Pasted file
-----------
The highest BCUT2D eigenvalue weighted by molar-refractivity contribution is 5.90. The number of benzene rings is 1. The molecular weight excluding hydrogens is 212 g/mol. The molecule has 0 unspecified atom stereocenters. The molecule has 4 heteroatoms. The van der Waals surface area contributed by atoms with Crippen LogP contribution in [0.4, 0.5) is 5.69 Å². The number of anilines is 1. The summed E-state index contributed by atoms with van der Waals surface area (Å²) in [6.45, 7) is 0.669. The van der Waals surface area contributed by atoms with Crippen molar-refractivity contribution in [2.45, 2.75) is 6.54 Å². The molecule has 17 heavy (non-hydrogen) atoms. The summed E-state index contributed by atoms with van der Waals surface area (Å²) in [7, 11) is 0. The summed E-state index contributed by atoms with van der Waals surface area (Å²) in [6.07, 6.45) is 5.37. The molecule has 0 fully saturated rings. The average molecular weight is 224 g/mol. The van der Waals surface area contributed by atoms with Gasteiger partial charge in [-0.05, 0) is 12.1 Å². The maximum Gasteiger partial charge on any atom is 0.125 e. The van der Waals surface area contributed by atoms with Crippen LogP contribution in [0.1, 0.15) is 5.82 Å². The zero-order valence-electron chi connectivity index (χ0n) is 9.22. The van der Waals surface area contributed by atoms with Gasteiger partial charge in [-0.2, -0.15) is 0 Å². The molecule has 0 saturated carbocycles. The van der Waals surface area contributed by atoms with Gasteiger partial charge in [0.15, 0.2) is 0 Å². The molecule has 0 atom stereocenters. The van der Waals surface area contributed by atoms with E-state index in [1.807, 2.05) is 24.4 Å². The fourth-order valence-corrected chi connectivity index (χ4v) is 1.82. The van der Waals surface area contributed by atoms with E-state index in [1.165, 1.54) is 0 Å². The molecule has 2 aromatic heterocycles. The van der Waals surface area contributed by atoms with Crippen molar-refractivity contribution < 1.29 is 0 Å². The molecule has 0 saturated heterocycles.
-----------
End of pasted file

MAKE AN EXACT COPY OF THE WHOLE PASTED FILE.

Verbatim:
The highest BCUT2D eigenvalue weighted by molar-refractivity contribution is 5.90. The number of benzene rings is 1. The molecular weight excluding hydrogens is 212 g/mol. The molecule has 0 unspecified atom stereocenters. The molecule has 4 heteroatoms. The van der Waals surface area contributed by atoms with Crippen LogP contribution in [0.4, 0.5) is 5.69 Å². The number of anilines is 1. The summed E-state index contributed by atoms with van der Waals surface area (Å²) in [6.45, 7) is 0.669. The van der Waals surface area contributed by atoms with Crippen molar-refractivity contribution in [2.45, 2.75) is 6.54 Å². The molecule has 17 heavy (non-hydrogen) atoms. The summed E-state index contributed by atoms with van der Waals surface area (Å²) in [7, 11) is 0. The summed E-state index contributed by atoms with van der Waals surface area (Å²) in [6.07, 6.45) is 5.37. The molecule has 0 fully saturated rings. The average molecular weight is 224 g/mol. The van der Waals surface area contributed by atoms with Gasteiger partial charge in [-0.05, 0) is 12.1 Å². The maximum Gasteiger partial charge on any atom is 0.125 e. The van der Waals surface area contributed by atoms with Crippen LogP contribution in [0.1, 0.15) is 5.82 Å². The zero-order valence-electron chi connectivity index (χ0n) is 9.22. The van der Waals surface area contributed by atoms with Gasteiger partial charge in [-0.2, -0.15) is 0 Å². The molecule has 0 saturated carbocycles. The van der Waals surface area contributed by atoms with Gasteiger partial charge in [0.15, 0.2) is 0 Å². The molecule has 0 atom stereocenters. The van der Waals surface area contributed by atoms with E-state index in [1.807, 2.05) is 24.4 Å². The fourth-order valence-corrected chi connectivity index (χ4v) is 1.82. The van der Waals surface area contributed by atoms with E-state index in [1.165, 1.54) is 0 Å². The molecule has 2 aromatic heterocycles. The van der Waals surface area contributed by atoms with Crippen molar-refractivity contribution < 1.29 is 0 Å². The molecule has 0 saturated heterocycles.